St. Louis University is the defending Atlantic 10 champion, of the regular season and the conference tournament. But if SLU finished as the clear-cut best team in the league last season, the Billikens did not start it that way and they aren’t starting this season that way, even if they do have the bulk of last season’s team back.
They have won seven straight, and their only two losses so far are by six points to Wisconsin and five points to Wichita State, teams that are undefeated and ranked fourth and sixth, respectively, in this week’s Associated Press poll. It would not take any great rewriting of history to picture the Billikens as being undefeated.
And yet, the Billikens (13-2) no longer are the darlings of the Atlantic 10, in many quarters not even the favorite.
No. 19 Massachusetts, with a 12-1 record and wins over Louisiana State, Nebraska, New Mexico, Clemson, Brigham Young and Providence, is the only Atlantic 10 team in the national rankings, the team that has become the league favorite in the eyes of many.
If there’s any consensus about the Atlantic 10 this season, however, it’s that there is no consensus.
It could be SLU. It could be UMass. It could be Virginia Commonwealth or George Washington or Dayton.
Fordham coach Tom Pecora, on the league’s weekly conference call, listed every team in the league except his own — probably out of modesty —and Duquesne as being quality teams.
“There’s not a lot of separation, from the top spot down to seven, eight or nine,” said UMass coach Derek Kellogg, who expressed a bit of surprise over his team’s nonconference success.
“A very good team is going to finish 10th or 11th,” La Salle coach John Giannini said.
It’s always worthwhile to start any look at the Atlantic 10 with a quick refresher course.
This year, the math is 16-4+1=13. Last year, the league had 16 teams. Four of them, Temple, Xavier, Butler and Charlotte, left for other leagues. (Xavier and Butler to the streamlined Big East, Temple to the Atlantic Coast, Charlotte to Conference USA.) One team, George Mason, joined the league, bringing the total to 13. (A 14th team, Davidson, waits to join next season.)
While the teams that left were heavyweights, accounting for 12 of the league’s 21 NCAA bids over the past six seasons, those teams finished third, fifth, seventh and ninth in 2013, meaning that much of what made the league strong last season still is on hand.
A strong set of wins on the final weekend of the nonconference season pushed the A-10’s league RPI up to sixth best in the nation (ahead of the Southeastern Conference).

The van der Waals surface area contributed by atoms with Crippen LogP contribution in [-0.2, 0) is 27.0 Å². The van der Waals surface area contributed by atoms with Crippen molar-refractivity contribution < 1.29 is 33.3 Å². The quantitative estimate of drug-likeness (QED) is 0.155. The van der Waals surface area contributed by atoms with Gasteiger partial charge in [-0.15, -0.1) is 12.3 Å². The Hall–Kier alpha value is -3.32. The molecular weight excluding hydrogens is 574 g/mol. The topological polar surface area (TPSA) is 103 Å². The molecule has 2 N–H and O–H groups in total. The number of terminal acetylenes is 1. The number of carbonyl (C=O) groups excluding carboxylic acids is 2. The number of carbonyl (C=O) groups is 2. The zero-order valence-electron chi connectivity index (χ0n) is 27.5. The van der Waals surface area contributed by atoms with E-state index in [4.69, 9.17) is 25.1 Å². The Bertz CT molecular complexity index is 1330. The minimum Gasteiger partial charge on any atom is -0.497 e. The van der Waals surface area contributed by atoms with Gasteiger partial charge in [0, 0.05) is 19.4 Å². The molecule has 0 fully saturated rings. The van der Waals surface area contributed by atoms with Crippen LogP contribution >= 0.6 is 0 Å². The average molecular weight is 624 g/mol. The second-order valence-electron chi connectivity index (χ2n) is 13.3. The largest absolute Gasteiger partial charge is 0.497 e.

Along with the Big Ten, it’s the only league to have five teams with 12 wins. Five A-10 teams are in the top 50 of current RPI projections.
So if there’s not the sizzle that the addition of Butler and Virginia Commonwealth brought last season, there’s still a good quality to the league, which at present is projected to get at least three teams to the NCAA Tournament.
Last season, SLU was an irresistible story, as the team drove on in the wake of the illness and death of coach Rick Majerus. Jim Crews back then was interim coach Jim Crews, a guy with no guarantee of getting the job. Now, SLU is just another team, and one that had two chances to prove itself in nonconference play and slipped both times.
“We’re very pleased” with the nonconference season, Crews said. “We did extremely good. Winning on the road (where the team was 4-0) is very good. Our team has handled nothing like last year’s adversity, but each season brings adversity and we’ve handled things here and there. We’ve had different guys hurt, but nothing like Kwamain (Mitchell) last year. … I’m proud of what we’ve done in the nonconference season.”
It’s easy to forget that there were issues last year too, possibly even bigger ones that only got bigger when SLU lost, at home, to Rhode Island. (Even Rhode Island coach Dan Hurley marveled Monday at his team’s win. “We made some ridiculously difficult shots,” he said.)
This year, the crisis point is the team’s erratic offense, though its defense has been dependably strong. At this point a year ago, SLU still was two weeks away from going on the 11-game winning streak that defined its season.
“Every season,” Crews said, “you really should judge the season when the season is over, when all the pieces to the puzzle are there. This season is a long season. There will always be ups and downs throughout the season. Last year, we struggled out of the gate in conference play. We struggled out of the gate the first five or six nonconference games last year. You keep moving forward and see where it ends up.”
“We were close against Wichita State and Wisconsin and those are two we wish we could have gotten,” forward Dwayne Evans said recently. “To only have two losses … that’s a pretty good spot.”
The A-10 season begins today, with SLU playing at Rhode Island. It ends March 9, when SLU plays at UMass.
There’s a good chance that only then will it be safe to judge who’s best in the Atlantic 10.